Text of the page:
Perhaps due to these efforts, this edition of BMJ Quality and Safety includes a report from Canada assessing appropriateness of PICC use according to MAGIC.17 Using administrative data sets from five major Canadian teaching hospitals, Verma and colleagues18 examined patient characteristics, comorbidities, International Classification of Diseases 10th Revision codes, radiology, laboratory and medication data from 101 660 admissions and 3479 PICC insertions to assess whether PICC use was appropriate, inappropriate or uncertain. They report that only 53% of all placements could be classified as appropriate according to MAGIC. The remaining insertions were either inappropriate or of uncertain appropriateness. Importantly, even in a small sample of five hospitals, substantial variation in rates of inappropriate use was observed, with the odds of inappropriate placement significantly greater at one site compared with others. The findings of Verma and colleagues are eerily similar to those of a pre-MAGIC era in the USA,19 where many inappropriate PICC insertions occurred in patients with advanced kidney disease.20 Additionally, many PICCs in the study were inappropriately placed for short durations in patients who are critically ill, a practice discouraged by infection control guidelines and by MAGIC.21 Sadly, Verma et al found that the sicker the patient, the greater the odds of inappropriate placement. Taken together, these data are a powerful lens to evaluate PICC practices using administrative data.
It is important to acknowledge some of the limitations of this work. First, certain variables were not available to assess all aspects of appropriateness. Second, for some appropriateness recommendations such as frequent phlebotomy, MAGIC does not provide a preference or appropriateness rating of one device over another—limiting the ability to classify these use cases. This remains a limitation of MAGIC, as evidence to guide decisions in patients who have difficult intravenous access or need frequent phlebotomy remains scant. Third, data on date of device removal were not available, leading to incomplete estimates of catheter dwell time. Notably, the authors assumed conservative measures in this regard, biasing estimates of inappropriate use towards the null. It is thus important to note that this report is a ‘best case’ scenario—where for more than half of all PICCs placed, concerns about appropriate use exist.
The work by Verma and colleagues should be commended as the first report of operationalising MAGIC using administrative data. It is important to also recognise that their findings closely mirror findings from other deployments of MAGIC, suggesting a high-degree external validity. What is unique about their paper is that the authors have devised a way to assess appropriateness using routinely collected data, thus eliminating the human capital that has otherwise been necessary to evaluate PICC use. To this end, their approach provides a platform to introduce additional techniques such as natural language processing to ‘read’ electronic medical records and enhance data collection. This work also moves us tantalisingly closer to real-time electronic assessment of appropriateness of PICC use. Developing electronic templates for PICC insertion and removal with decision support based on discrete data fields thus appears to be around the corner. With the proliferation of electronic medical records and computerised physician order entry, we are confident that MAGIC can soon provide guideposts for ordering clinicians in ways previously not thought possible.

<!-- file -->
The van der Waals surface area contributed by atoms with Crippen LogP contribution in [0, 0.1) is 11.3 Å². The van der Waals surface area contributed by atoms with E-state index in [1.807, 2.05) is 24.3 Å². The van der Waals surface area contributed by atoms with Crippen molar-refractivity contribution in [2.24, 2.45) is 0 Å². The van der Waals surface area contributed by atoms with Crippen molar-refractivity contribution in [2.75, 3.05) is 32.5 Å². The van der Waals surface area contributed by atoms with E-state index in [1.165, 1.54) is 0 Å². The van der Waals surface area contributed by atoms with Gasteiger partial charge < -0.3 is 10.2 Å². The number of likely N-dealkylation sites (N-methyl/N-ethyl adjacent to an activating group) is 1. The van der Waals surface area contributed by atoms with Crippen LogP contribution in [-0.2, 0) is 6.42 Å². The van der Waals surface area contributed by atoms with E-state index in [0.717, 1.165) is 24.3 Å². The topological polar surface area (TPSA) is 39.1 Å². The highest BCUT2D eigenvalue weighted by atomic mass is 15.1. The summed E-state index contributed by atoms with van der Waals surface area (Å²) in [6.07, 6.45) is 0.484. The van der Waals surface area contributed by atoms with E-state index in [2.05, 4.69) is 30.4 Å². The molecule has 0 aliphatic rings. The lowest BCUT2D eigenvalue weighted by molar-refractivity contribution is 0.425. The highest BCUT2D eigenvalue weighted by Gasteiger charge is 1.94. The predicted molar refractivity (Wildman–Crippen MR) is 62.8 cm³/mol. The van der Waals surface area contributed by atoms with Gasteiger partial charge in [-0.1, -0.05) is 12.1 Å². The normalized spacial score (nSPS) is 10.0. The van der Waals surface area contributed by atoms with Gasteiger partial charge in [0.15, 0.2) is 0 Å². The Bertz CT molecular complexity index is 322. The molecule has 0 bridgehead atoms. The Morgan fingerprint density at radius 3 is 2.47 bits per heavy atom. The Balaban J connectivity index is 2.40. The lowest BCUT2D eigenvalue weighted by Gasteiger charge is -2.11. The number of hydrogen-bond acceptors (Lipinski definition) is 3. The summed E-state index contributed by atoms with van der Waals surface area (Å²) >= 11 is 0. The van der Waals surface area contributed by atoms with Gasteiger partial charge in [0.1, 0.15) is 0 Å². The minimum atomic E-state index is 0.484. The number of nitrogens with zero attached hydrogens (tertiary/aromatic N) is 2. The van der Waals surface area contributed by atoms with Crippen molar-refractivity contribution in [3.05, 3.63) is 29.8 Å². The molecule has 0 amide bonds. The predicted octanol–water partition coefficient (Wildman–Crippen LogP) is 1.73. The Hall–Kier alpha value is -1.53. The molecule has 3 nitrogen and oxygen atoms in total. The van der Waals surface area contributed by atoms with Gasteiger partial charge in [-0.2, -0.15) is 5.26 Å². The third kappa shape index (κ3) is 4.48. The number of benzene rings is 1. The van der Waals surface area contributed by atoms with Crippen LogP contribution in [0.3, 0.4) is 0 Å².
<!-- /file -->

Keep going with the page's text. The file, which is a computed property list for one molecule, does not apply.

These strategies are emblematic of some of the approaches we are currently testing across the Michigan Hospital Medicine Safety Collaborative—a quality consortium of Michigan hospitals aimed at improving PICC safety and outcomes. For example, order sets, policies, practice guidelines and workflows from partner hospitals are actively shared between hospitals for adaptation and implementation.16 We have also actively engaged PICC inserters into the process of vascular access decisions. In most US hospitals, PICCs are inserted by trained vascular access nurses, providers who have procedural competency and insight into the evidence related to vascular device use and outcomes.22 Empowering these clinicians to serve as ‘consultants’ for vascular access, rather than ‘PICC teams’, is associated with greater evidence-based practice and better outcomes and represents another strategy to improve appropriateness.23 24 Finally, to make the business case for appropriateness, showing that MAGIC can improve patient outcomes is key. In an upcoming presentation, we will share data showing how deployment of MAGIC across Michigan hospitals over 4 years led to more appropriate PICC use and to a reduction in lethal complications, including deep vein thrombosis (DVT), catheter occlusion and bloodstream infection (figure 1).25 Considering an attributable costs of DVT of $15 973 per episode,25 we estimate we have prevented at least 400 such events in our hospitals and reduced associated healthcare expenses by US$5 million. In a cost-conscious and patient safety-focused era, it is hard to ignore the value proposition afforded by MAGIC.
What is MAGICal about MAGIC is not that it is some secret strategy, special sauce or radical scientific breakthrough. Rather, it is the fact that it brings available evidence to end users in a pragmatic, easy-to-understand way. In doing so, it has helped form a lattice that links clinical practice to appropriateness to patient outcomes and cost. Verma and colleagues have shown us how to do this using administrative data in a different nation under different contexts. Their contribution will help us start to think about how best we can ‘hardwire’ MAGIC into our decision-making. The time appears right to deploy this tool to inform and improve comprehensive intravenous access. Let us go make some MAGIC for our patients.
Funding This study was funded by the Agency for Healthcare Research and Quality (grant number: 1-R18HS-25891).
Competing interests VC has received funding from the Agency for Healthcare Research and Quality related to the development and implementation of the Michigan Appropriateness Guide for Intravenous Catheters.
Patient consent for publication Not required.
Provenance and peer review Commissioned; internally peer reviewed.